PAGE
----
As the world commemorates International Women’s Day on 8th March with several workshops and activities, it is critical that we remember the end aim: Accelerate gender equality and empower all women and girls by 2030, which is Sustainable Development Goal (SDG) 5.
Indeed, attaining equality will also positively affect the outcomes of several other goals. If women are empowered, we will be able to improve digital and financial inclusion, contribute to society and the economy, and help secure and preserve the environment for future generations. This is why it is unquestionably necessary to change the current trajectory in order to make the needed impact.
The continuous lack of women’s representation in political and economic decision-making constitutes a threat to women’s empowerment and gender equality. This should be a source of worry for males, who have an equal responsibility to play in addressing these challenges. Both men and women must step-up their efforts for equality, build on the foundation that has already been established, make the required investments, develop partnerships with the corporate sector and civil society, and hold individuals responsible for their actions. This will drive significant improvement and the changes that are desperately needed.
‘Break the Bias’, the theme for this year’s celebration, can be described as the propensity to favour one gender over another based on preconceived notions and attitudes. This theme could not have come at a better time for me, as gender bias and stereotypes are root-causes of the imbalance.
As humans, we unintentionally create these biases which ultimately impact how we interact with others. Until recently, text books and magazines depicted women as nurses and men as doctors. Even though girls tend to excel in math and science courses through high school, the perception is that girls do well in arts and written courses while boys are great at math and science.
For me, ‘Break the Bias’ is about leading and excelling where society expects women to fail. Women in Ghana and across the world are transforming various industries by driving change and innovation in businesses and government. Businesses in the developed world, especially in Asia and the Pacific regions, have discovered that putting women in leadership positions is good for business and good for the overall economy, and are deliberately pursuing this.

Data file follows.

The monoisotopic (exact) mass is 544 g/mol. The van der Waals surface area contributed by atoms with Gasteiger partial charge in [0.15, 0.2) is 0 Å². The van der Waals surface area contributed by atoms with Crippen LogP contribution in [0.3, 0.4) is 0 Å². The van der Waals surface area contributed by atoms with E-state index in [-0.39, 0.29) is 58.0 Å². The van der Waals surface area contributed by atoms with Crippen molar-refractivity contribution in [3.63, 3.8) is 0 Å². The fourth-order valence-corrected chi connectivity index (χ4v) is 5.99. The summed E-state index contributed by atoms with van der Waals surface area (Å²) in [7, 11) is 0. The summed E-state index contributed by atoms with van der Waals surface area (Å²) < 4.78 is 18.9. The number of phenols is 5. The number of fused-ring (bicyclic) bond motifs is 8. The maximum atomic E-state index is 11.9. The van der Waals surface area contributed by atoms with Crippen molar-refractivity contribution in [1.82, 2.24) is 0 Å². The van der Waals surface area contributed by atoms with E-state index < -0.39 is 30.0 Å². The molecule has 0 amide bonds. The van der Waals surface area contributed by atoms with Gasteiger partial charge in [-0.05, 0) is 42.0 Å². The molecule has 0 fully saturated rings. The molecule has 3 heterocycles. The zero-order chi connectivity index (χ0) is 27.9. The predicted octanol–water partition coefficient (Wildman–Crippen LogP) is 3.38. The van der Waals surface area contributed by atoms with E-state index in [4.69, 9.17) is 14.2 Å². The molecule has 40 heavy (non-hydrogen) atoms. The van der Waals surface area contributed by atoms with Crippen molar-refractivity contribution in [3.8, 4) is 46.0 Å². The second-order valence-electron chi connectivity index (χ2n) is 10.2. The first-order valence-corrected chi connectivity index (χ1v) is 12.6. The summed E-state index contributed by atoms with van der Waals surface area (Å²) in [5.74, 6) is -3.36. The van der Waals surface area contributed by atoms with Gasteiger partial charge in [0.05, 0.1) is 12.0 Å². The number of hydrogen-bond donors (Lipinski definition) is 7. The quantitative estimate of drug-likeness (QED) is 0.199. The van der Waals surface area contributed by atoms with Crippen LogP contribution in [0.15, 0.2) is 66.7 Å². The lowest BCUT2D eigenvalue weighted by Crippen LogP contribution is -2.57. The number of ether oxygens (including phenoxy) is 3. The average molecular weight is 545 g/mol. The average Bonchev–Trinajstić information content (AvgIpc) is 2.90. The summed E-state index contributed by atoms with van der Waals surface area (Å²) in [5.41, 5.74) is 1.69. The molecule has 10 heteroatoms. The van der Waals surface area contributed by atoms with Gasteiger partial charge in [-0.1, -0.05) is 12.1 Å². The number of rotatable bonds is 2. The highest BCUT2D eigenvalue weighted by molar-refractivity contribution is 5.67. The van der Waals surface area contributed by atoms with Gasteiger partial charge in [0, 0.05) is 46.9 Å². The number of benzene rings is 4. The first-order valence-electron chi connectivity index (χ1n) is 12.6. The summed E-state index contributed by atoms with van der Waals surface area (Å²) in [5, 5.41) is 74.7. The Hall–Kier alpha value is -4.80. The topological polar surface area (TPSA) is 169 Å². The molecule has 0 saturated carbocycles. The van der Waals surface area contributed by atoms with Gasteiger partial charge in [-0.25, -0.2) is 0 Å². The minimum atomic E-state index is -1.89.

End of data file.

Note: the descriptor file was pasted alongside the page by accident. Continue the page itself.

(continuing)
So, how do we break the bias and gender stereotypes?
Challenge the Patriarchal Systems
We live in a world where males have greater authority and women are mostly marginalised. While this is increasingly changing, we should all make that commitment, realign our thinking and embrace the basic reality that women and men are equal and deserve equal opportunities. For every decision made, look at things objectively with a gender-oriented lens.
Many young girls’ self-esteem, professional desire and job prospects have increased as a result of seeing and engaging with women in leadership. Together with other leaders, we have been working hard to raise awareness and provide opportunities for many more women. Our fight for gender equality is on a critical path, and we need more role-models.
Support Women into Leadership Roles
Across Vodafone, our ambition is for women to hold at least 45% of management and leadership roles by 2030; and we have instituted policies that support women at every stage of their professional lives. Many organisations like Vodafone have also established gender targets for each function in order to help break the bias.
Create Policies that Empower Women
Create policies that enable effective evaluation of people’s genuine potential and mitigate the influence of biased judgment, particularly during recruiting. Furthermore, it is important that you establish unbiased and non-discriminatory policies which ensure employees have a proper way to comment or report on inappropriate treatment in the workplace.
The whole drive for gender equality is simply to ensure that ones’ responsibilities and opportunities will not depend on whether they were born male or female. It should not be seen as a fight for supremacy or a competition between men and women.
As women, we only want to be able to use our untapped ideas, innovation and talent for the good of society, country and the world.
We will only win by fighting stereotypes, discrimination and biases. As individuals, we have a duty to challenge harmful gender norms and beliefs. All in all, overcoming gender inequality is a victory for everyone.
The writer is the CEO of Vodafone Ghana